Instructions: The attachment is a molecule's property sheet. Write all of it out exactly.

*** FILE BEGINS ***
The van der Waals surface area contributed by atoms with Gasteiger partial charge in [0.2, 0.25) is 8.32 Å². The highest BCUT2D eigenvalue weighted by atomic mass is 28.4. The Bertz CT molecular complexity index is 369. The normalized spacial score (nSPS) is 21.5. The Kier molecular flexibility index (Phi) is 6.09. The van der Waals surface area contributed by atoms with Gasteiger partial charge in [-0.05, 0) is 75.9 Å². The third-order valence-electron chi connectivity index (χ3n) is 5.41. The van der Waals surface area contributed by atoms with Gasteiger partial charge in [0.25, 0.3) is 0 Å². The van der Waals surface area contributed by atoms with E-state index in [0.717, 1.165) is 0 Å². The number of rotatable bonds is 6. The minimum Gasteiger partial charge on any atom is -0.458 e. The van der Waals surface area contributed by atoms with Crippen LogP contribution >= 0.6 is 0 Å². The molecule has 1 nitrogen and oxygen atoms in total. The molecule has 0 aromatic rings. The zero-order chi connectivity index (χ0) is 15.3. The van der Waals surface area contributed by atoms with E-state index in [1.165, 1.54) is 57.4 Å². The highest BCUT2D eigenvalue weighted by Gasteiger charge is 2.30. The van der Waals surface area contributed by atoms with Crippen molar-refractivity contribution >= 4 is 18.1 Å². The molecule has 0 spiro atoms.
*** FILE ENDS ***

The van der Waals surface area contributed by atoms with Gasteiger partial charge in [0.2, 0.25) is 8.32 Å². The highest BCUT2D eigenvalue weighted by atomic mass is 28.4. The Bertz CT molecular complexity index is 369. The normalized spacial score (nSPS) is 21.5. The Kier molecular flexibility index (Phi) is 6.09. The van der Waals surface area contributed by atoms with Gasteiger partial charge in [-0.05, 0) is 75.9 Å². The third-order valence-electron chi connectivity index (χ3n) is 5.41. The van der Waals surface area contributed by atoms with Gasteiger partial charge in [0.25, 0.3) is 0 Å². The van der Waals surface area contributed by atoms with E-state index in [0.717, 1.165) is 0 Å². The number of rotatable bonds is 6. The minimum Gasteiger partial charge on any atom is -0.458 e. The van der Waals surface area contributed by atoms with Crippen LogP contribution >= 0.6 is 0 Å². The molecule has 1 nitrogen and oxygen atoms in total. The molecule has 0 aromatic rings. The zero-order chi connectivity index (χ0) is 15.3. The van der Waals surface area contributed by atoms with E-state index in [1.165, 1.54) is 57.4 Å². The highest BCUT2D eigenvalue weighted by Gasteiger charge is 2.30. The van der Waals surface area contributed by atoms with Crippen molar-refractivity contribution >= 4 is 18.1 Å². The molecule has 0 spiro atoms.